Boycotting Amazon Won’t Work
It will take real collective action — not just canceling your Prime subscription — to force the company to change its labor practices
The Atlantic recently released a damning report on Amazon that linked the breakneck pace in the company’s fulfillment centers to an epidemic of workplace injuries. Strict quotas enforced through an unforgiving disciplinary regime explain why Amazon has a rate of serious injury more than double the industry average, according to the Atlantic. The National Council for Occupational Safety and Health, a nonprofit coalition of labor unions and worker advocate groups, labeled Amazon part of its 2019 “Dirty Dozen,” with six workplace deaths in seven months.
The Atlantic investigation is only the latest in a long series of exposés to shine light on the role the e-commerce giant’s abysmal labor practices play in its ruthless pursuit of ever-greater speed and efficiency. The past few years have seen a litany of horror stories, from workers in the United Kingdom urinating in bottles to the macabre tale of Billy Foister, who lay dead on the floor of an Amazon warehouse in Ohio for 20 minutes without aid while co-workers were forced to continue working around him.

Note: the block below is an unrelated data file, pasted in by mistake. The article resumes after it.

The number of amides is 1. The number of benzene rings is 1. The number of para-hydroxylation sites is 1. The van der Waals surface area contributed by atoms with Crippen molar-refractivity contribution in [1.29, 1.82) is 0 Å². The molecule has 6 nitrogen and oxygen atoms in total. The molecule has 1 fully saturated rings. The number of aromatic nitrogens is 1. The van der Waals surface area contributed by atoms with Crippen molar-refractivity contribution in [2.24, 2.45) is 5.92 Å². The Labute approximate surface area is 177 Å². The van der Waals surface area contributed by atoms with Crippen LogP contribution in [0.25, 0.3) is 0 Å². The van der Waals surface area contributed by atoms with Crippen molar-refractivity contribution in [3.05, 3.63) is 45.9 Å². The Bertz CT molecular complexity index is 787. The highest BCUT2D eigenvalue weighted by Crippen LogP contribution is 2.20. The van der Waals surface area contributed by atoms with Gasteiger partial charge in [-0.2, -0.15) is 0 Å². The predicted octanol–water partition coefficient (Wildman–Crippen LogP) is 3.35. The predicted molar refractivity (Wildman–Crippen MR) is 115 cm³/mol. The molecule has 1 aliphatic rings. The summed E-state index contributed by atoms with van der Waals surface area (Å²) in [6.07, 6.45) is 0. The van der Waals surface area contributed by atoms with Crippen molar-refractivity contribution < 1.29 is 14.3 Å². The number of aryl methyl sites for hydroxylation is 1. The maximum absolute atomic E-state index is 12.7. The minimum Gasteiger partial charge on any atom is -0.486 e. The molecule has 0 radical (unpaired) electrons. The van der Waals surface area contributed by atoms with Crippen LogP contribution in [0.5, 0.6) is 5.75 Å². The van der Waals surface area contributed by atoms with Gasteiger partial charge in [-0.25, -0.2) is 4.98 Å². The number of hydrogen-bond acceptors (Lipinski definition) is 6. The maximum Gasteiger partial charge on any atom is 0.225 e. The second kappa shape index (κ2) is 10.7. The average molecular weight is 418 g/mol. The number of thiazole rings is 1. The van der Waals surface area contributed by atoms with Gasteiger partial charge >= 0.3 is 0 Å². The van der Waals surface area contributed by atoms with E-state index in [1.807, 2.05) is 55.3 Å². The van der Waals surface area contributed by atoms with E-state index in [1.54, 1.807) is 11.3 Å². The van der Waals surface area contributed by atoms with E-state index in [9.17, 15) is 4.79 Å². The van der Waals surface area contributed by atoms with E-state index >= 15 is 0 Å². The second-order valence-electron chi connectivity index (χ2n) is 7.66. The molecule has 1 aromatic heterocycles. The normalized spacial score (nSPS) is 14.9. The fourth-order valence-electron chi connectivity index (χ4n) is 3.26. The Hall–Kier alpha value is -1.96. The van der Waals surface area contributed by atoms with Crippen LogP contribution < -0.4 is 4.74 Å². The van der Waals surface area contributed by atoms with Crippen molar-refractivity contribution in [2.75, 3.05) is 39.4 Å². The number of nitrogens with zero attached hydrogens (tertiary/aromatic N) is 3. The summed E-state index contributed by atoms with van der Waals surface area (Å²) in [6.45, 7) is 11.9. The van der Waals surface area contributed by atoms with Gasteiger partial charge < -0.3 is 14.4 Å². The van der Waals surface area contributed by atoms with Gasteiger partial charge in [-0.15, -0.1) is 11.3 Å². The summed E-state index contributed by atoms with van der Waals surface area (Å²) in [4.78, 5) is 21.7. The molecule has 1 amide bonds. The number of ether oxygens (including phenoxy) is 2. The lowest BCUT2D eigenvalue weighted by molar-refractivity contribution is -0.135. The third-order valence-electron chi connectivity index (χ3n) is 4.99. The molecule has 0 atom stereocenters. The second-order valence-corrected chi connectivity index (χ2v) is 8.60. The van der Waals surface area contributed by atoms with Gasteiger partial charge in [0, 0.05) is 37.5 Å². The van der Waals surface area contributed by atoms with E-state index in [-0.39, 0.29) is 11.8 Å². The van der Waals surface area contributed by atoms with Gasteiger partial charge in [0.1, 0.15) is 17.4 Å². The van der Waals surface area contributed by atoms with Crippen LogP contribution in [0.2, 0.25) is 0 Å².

Almost immediately after the Atlantic story was published, Twitter users began sharing it along with the hashtag #BoycottAmazon. But while it’s understandable that people are outraged by the story and feel the desire to do something about it, it’s highly doubtful that this particular tactic will be effective.
For starters, Amazon is so large and diversified that it’s almost impossible to truly boycott it. The very platform that protesters are using to call for the boycott, Twitter, pays nearly $16 million monthly to Amazon Web Services (AWS).
Since 2016, AWS has accounted for a large and growing share of Amazon’s profits. Put it this way: In the United States, Prime subscriptions run around $120 annually. If 100,000 subscribers simultaneously cancelled their memberships, the loss would be equivalent to 0.0005% of AWS’ annual revenue.